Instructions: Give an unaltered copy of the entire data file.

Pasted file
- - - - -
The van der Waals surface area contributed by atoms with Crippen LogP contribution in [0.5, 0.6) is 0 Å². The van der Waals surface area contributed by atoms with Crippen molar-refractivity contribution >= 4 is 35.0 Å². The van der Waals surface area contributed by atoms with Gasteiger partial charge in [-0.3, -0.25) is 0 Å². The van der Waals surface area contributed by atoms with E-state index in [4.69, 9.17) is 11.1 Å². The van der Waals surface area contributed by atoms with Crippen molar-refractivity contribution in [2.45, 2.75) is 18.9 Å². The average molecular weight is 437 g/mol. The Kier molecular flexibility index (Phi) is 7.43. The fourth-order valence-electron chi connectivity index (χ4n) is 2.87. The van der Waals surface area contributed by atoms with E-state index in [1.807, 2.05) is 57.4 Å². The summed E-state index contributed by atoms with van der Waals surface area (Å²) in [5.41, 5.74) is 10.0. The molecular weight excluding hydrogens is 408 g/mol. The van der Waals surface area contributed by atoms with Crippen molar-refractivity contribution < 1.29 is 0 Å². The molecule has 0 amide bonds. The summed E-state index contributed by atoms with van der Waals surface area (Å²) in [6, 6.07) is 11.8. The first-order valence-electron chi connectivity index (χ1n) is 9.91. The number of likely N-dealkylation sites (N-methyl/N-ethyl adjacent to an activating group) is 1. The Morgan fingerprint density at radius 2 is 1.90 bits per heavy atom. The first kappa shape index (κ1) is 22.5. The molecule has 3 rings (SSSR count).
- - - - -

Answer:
The van der Waals surface area contributed by atoms with Crippen LogP contribution in [0.5, 0.6) is 0 Å². The van der Waals surface area contributed by atoms with Crippen molar-refractivity contribution >= 4 is 35.0 Å². The van der Waals surface area contributed by atoms with Gasteiger partial charge in [-0.3, -0.25) is 0 Å². The van der Waals surface area contributed by atoms with E-state index in [4.69, 9.17) is 11.1 Å². The van der Waals surface area contributed by atoms with Crippen molar-refractivity contribution in [2.45, 2.75) is 18.9 Å². The average molecular weight is 437 g/mol. The Kier molecular flexibility index (Phi) is 7.43. The fourth-order valence-electron chi connectivity index (χ4n) is 2.87. The van der Waals surface area contributed by atoms with E-state index in [1.807, 2.05) is 57.4 Å². The summed E-state index contributed by atoms with van der Waals surface area (Å²) in [5.41, 5.74) is 10.0. The molecular weight excluding hydrogens is 408 g/mol. The van der Waals surface area contributed by atoms with Crippen molar-refractivity contribution < 1.29 is 0 Å². The molecule has 0 amide bonds. The summed E-state index contributed by atoms with van der Waals surface area (Å²) in [6, 6.07) is 11.8. The first-order valence-electron chi connectivity index (χ1n) is 9.91. The number of likely N-dealkylation sites (N-methyl/N-ethyl adjacent to an activating group) is 1. The Morgan fingerprint density at radius 2 is 1.90 bits per heavy atom. The first kappa shape index (κ1) is 22.5. The molecule has 3 rings (SSSR count).